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"Our Native Reds"

Did you know there're two species of Squirrel in the UK?

Both the Grey Squirrel and Red Squirrel call the UK home, but only our reds are native. Red Squirrels have lived here for around 10,000 years while Grey Squirrels were brought over to the UK from North America in the 1800s by the Victorians.

Red Squirrels tend to be found around coniferous woodland, they like to feast on hazelnuts by cracking the shells in half. They make a rough nest called a ‘drey’ out of twigs, leaves and strips of bark high up in the tree canopy. They are known to make multiple dreys to confuse predators and incase one gets damaged.

The red squirrel has a chestnut-red coat and pale underside. It's distinguishable from the greys by its much smaller size, red fur and large ear tufts. People do sometimes mistake some reds for greys when they have only small bits of red and are predominantly grey. The main thing to remember is that only our reds have large ear tufts so that's the best way to identify them correctly.

Squirrels have no particular mating partners and mate between February and March and again between June and July. Gestation periods last between 38-39 days and tend to lead to around 3-4 kittens. Unfortunately only 1 in 6 red squirrel kittens will make it through their first year. Being born blind with no fur or teeth makes them extremely vulnerable to disease and particularly predators such as birds of prey.

Reds Vs Greys

Grey Squirrel populations have spread rapidly since their first introduction to the UK and numbers are estimated to be around 2.7 million. Unfortunately things look very different for our poor native reds! It is estimated that only around 140,000 red squirrels are left in the UK.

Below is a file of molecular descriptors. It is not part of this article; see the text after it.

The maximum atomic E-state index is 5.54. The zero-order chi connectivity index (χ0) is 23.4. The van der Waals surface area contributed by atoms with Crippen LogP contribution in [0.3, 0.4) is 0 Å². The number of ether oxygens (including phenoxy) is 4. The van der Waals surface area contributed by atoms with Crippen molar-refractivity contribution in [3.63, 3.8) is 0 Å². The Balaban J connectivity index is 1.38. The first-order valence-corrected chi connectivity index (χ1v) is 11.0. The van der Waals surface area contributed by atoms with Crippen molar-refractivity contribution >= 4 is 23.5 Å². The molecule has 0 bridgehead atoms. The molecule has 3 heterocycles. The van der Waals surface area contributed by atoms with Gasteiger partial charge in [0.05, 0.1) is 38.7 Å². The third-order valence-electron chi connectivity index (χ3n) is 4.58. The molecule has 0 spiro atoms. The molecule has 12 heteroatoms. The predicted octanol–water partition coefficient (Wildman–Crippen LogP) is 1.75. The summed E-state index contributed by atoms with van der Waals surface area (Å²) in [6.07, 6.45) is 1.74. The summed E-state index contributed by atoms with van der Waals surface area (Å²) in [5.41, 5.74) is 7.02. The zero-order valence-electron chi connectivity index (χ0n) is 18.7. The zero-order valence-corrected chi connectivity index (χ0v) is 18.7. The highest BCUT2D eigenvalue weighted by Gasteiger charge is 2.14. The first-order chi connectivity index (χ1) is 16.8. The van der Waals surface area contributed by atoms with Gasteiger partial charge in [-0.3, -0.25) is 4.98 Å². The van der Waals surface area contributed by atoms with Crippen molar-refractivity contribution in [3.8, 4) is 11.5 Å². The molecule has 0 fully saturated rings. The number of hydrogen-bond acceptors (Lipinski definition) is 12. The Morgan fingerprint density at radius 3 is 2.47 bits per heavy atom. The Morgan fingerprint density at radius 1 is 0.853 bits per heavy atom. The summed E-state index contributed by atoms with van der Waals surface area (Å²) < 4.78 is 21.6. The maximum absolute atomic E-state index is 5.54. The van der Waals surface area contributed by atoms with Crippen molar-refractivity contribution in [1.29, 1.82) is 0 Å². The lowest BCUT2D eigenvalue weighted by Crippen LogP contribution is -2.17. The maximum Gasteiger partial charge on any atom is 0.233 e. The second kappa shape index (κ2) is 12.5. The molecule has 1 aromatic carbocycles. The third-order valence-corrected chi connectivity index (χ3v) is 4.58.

Not only do the greys compete with the reds for food and habitat, the greys also carry a virus known as Squirrelpox. The virus doesn't have any impact on themselves but has proven to be fatal to our population of reds and hence their numbers are under pressure. Other threats to their numbers include habitat loss through deforestation and natural predators. Without careful conservation our native reds could be completely extinct within the UK within the next decade!

So whats being done to help?

The Wildlife Trusts has led the way in Red Squirrel conservation by undertaking habitat management, helping to educate and raise awareness and controlling grey squirrels in areas where red squirrels are at risk of extinction.

Many other organisations across Britain are working together to develop long-term conservation strategies that deter greys and encourage reds. Particular attention is being made to red squirrel 'strongholds' in areas such as Anglesey, parts of northern England and Scotland. Projects are helping landowners improve habitat areas, planting more trees to help connect areas of existing healthy woodland and finally funding research efforts to secure the long term future of red squirrel populations in the UK.

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